The ribs and terrors in the whale
Arched over me a dismal gloom,
While all God's sun-lit waves rolled by,
And lift me deepening down to doom.
In black distress, I called my God,
When I could scarce believe him mine,
He bowed his ear to my complaints-
No more the whale did me confine.
With speed he flew to my relief,
As on a radiant dolphin borne;
Awful, yet bright, as lightning shone
The face of my Deliverer God.[8]

Mapple then takes as his text "And God had prepared a great fish to swallow up Jonah." The lesson, he says, is a "two-stranded lesson; a lesson to us all as sinful men, and a lesson to me as a pilot of the living God."[8]

Jonah, Mapple begins, refuses God's commandment to go to the city of Nineveh and prophesy against rampant sin but instead tries to flee by taking passage on a ship. The sailors know from merely looking at him that Jonah is some sort of fugitive:

"Jack, he's robbed a widow;" or, "Joe, do you mark him; he's a bigamist;" or, "Harry lad, I guess he's the adulterer that broke jail in old Gomorrah, or belike, one of the missing murderers from Sodom."[8]

But the Lord raises a great storm, and after Jonah confesses to the sailors that his disobedience is the cause, Jonah is "taken up as an anchor and dropped into the sea." Instantly an "oily calmness floats out from the east, and the sea is still." Yet the storm follows Jonah, and he drops "seething into the yawning jaws awaiting him".[8] Jonah prays unto the Lord:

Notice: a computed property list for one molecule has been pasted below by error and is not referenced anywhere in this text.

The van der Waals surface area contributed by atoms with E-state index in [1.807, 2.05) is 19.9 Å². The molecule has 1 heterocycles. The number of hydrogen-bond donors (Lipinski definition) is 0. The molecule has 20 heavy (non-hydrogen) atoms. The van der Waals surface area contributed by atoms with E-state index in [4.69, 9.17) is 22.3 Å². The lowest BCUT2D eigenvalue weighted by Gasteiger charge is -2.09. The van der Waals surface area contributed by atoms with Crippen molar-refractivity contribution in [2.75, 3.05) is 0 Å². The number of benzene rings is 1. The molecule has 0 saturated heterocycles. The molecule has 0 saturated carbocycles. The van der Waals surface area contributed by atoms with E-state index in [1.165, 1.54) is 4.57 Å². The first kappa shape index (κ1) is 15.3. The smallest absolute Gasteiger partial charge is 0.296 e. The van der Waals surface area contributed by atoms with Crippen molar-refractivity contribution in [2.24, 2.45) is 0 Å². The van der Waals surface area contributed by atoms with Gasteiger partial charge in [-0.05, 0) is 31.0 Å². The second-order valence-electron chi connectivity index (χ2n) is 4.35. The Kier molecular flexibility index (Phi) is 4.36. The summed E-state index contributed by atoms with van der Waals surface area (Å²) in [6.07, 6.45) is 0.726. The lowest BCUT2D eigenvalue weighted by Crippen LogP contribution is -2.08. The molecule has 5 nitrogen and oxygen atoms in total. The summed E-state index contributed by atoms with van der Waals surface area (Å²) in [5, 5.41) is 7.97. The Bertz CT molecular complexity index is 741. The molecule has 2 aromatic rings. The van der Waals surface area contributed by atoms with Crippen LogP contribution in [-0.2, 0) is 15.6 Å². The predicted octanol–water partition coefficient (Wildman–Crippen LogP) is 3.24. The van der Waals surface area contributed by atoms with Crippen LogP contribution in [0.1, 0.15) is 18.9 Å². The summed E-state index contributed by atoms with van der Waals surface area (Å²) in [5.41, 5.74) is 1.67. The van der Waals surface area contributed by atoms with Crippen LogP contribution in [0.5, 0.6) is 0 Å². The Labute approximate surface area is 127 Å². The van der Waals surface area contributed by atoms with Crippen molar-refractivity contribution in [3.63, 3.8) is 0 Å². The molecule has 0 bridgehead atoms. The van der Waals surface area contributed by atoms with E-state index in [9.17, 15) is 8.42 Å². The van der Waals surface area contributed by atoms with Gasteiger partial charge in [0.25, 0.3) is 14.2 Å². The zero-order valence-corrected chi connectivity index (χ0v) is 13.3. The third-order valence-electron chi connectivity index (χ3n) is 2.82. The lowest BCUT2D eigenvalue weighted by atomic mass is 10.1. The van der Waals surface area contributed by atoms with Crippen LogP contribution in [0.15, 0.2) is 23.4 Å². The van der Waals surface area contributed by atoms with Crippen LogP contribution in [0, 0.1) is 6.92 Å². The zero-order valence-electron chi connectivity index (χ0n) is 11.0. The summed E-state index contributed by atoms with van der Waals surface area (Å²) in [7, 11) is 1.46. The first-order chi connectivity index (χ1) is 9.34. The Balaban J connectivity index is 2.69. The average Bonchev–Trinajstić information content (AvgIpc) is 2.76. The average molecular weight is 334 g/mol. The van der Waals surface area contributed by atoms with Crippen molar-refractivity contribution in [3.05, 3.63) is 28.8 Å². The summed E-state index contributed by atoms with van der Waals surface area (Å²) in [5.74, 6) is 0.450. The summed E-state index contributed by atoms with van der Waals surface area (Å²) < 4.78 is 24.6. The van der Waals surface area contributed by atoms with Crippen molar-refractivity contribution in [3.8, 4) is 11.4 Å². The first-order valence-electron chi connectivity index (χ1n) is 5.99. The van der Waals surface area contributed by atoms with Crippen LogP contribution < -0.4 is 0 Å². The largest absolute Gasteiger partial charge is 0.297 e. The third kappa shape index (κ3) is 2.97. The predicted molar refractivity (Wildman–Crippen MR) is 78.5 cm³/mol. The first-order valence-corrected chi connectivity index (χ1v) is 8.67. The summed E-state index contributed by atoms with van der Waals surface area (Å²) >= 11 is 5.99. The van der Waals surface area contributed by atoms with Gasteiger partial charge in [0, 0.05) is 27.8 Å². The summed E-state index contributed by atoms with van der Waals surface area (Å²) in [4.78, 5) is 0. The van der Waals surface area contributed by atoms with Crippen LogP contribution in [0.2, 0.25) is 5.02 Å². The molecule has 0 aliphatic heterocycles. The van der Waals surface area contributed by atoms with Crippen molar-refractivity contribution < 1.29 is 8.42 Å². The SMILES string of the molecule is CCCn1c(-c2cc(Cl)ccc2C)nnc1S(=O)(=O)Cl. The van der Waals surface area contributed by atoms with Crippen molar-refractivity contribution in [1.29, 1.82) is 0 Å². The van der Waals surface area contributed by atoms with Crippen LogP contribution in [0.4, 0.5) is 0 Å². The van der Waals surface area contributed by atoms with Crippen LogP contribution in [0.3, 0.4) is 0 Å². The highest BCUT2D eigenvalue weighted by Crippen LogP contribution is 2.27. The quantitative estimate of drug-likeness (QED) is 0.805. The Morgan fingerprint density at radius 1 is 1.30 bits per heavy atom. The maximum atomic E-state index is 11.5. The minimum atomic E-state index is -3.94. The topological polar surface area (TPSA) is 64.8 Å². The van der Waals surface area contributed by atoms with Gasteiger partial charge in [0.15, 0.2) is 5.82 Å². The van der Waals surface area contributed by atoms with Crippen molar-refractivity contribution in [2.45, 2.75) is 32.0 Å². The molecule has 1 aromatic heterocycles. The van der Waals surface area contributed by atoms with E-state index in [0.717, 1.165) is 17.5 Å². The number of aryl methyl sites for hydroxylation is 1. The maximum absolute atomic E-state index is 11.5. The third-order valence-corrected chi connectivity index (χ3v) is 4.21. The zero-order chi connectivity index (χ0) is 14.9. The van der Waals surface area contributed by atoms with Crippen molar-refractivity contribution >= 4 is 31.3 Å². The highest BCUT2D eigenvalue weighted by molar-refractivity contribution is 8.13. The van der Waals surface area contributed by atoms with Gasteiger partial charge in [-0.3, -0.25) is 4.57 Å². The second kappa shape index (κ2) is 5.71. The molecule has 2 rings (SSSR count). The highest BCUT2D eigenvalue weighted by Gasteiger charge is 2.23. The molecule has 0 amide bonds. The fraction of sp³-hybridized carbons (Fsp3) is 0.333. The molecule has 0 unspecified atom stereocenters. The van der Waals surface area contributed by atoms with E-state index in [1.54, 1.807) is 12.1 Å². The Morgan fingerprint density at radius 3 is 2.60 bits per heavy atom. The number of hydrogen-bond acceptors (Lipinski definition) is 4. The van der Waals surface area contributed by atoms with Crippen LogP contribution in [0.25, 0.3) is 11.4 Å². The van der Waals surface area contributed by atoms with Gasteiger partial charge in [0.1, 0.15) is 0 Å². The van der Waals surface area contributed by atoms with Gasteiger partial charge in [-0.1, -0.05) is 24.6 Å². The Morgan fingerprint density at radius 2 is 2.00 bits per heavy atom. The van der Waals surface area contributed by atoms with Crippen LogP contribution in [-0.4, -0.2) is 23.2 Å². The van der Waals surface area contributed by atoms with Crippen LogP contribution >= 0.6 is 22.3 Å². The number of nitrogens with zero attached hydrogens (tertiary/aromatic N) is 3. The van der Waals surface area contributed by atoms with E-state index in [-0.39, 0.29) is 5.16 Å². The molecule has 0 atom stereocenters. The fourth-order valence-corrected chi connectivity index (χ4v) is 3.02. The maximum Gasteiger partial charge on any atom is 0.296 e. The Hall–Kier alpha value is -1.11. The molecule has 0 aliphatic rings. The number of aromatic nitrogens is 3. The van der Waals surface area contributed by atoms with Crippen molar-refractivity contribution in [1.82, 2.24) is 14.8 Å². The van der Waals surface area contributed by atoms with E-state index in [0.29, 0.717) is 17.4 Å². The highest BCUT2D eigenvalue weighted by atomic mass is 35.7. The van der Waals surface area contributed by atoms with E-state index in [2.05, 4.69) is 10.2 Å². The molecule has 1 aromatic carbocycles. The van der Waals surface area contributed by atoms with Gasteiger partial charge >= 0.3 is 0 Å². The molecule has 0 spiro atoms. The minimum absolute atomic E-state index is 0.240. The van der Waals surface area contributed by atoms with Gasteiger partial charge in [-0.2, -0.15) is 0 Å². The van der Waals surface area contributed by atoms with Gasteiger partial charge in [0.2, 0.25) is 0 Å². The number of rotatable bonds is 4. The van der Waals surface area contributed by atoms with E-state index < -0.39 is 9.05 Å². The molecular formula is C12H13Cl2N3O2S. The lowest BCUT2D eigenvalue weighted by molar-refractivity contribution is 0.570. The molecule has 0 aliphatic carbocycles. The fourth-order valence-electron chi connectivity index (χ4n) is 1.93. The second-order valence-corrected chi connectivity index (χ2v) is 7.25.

But observe his prayer, and learn a weighty lesson. For sinful as he is, Jonah does not weep and wail for direct deliverance. He feels that his dreadful punishment is just ... And here, shipmates, is true and faithful repentance; not clamorous for pardon, but grateful for punishment.[8]

Mapple returns to the "two-stranded lesson":

Shipmates, God has laid but one hand upon you; both his hands press upon me ... And now how gladly would I ... listen, while some one of you reads me that other and more awful lesson which Jonah teaches to me, as a pilot of the living God. How being an anointed pilot-prophet, or speaker of true things ... Jonah, appalled at the hostility he should raise, fled from his mission, and sought to escape his duty and his God ... This, shipmates, this is that other lesson ... Woe to him who seeks to please rather than to appal! Woe to him whose good name is more to him than goodness! Woe to him who, in this world, courts not dishonor! Woe to him who would not be true, even though to be false were salvation![8]

The psalm[edit]

"The ribs[a] and terrors in the whale,

Arched[b] over me a dismal gloom[c],
While all God's sun-lit waves rolled by,
And left me deepening down to doom[d].

"I saw the opening maw[e] of hell,
With endless pains and sorrows there;
Which none but they that feel can tell--
Oh, I was plunging[f] to despair.

"In black distress, I called my God,